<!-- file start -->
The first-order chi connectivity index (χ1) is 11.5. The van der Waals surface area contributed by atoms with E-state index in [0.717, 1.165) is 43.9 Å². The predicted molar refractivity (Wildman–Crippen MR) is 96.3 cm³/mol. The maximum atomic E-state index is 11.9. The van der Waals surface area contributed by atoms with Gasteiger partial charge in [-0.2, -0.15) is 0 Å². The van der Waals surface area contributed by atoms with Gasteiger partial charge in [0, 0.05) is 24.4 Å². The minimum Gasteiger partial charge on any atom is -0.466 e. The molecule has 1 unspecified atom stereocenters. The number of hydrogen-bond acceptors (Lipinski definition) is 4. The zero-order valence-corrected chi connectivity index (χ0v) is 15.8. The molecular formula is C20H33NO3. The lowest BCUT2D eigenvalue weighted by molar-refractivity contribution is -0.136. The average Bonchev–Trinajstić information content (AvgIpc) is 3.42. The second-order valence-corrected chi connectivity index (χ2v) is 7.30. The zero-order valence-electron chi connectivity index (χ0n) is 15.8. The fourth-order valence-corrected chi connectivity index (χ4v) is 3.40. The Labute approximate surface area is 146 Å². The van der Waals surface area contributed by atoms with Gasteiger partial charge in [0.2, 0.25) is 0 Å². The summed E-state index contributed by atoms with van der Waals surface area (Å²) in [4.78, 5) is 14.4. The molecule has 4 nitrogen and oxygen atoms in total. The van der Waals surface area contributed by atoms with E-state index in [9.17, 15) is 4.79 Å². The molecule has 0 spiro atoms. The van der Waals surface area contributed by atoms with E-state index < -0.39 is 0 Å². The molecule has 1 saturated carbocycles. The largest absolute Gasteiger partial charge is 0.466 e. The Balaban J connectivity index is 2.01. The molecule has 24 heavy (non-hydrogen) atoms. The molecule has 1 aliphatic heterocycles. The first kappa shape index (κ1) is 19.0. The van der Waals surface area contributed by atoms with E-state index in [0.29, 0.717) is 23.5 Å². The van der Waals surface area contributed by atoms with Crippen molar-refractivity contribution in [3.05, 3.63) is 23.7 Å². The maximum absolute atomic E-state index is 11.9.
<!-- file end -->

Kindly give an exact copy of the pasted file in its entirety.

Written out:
The first-order chi connectivity index (χ1) is 11.5. The van der Waals surface area contributed by atoms with E-state index in [0.717, 1.165) is 43.9 Å². The predicted molar refractivity (Wildman–Crippen MR) is 96.3 cm³/mol. The maximum atomic E-state index is 11.9. The van der Waals surface area contributed by atoms with Gasteiger partial charge in [-0.2, -0.15) is 0 Å². The van der Waals surface area contributed by atoms with Gasteiger partial charge in [0, 0.05) is 24.4 Å². The minimum Gasteiger partial charge on any atom is -0.466 e. The molecule has 1 unspecified atom stereocenters. The number of hydrogen-bond acceptors (Lipinski definition) is 4. The zero-order valence-corrected chi connectivity index (χ0v) is 15.8. The molecular formula is C20H33NO3. The lowest BCUT2D eigenvalue weighted by molar-refractivity contribution is -0.136. The average Bonchev–Trinajstić information content (AvgIpc) is 3.42. The second-order valence-corrected chi connectivity index (χ2v) is 7.30. The zero-order valence-electron chi connectivity index (χ0n) is 15.8. The fourth-order valence-corrected chi connectivity index (χ4v) is 3.40. The Labute approximate surface area is 146 Å². The van der Waals surface area contributed by atoms with Gasteiger partial charge in [0.2, 0.25) is 0 Å². The summed E-state index contributed by atoms with van der Waals surface area (Å²) in [4.78, 5) is 14.4. The molecule has 4 nitrogen and oxygen atoms in total. The van der Waals surface area contributed by atoms with E-state index in [9.17, 15) is 4.79 Å². The molecule has 0 spiro atoms. The van der Waals surface area contributed by atoms with E-state index < -0.39 is 0 Å². The molecule has 1 saturated carbocycles. The largest absolute Gasteiger partial charge is 0.466 e. The Balaban J connectivity index is 2.01. The molecule has 24 heavy (non-hydrogen) atoms. The molecule has 1 aliphatic heterocycles. The first kappa shape index (κ1) is 19.0. The van der Waals surface area contributed by atoms with E-state index in [0.29, 0.717) is 23.5 Å². The van der Waals surface area contributed by atoms with Crippen molar-refractivity contribution in [3.05, 3.63) is 23.7 Å². The maximum absolute atomic E-state index is 11.9.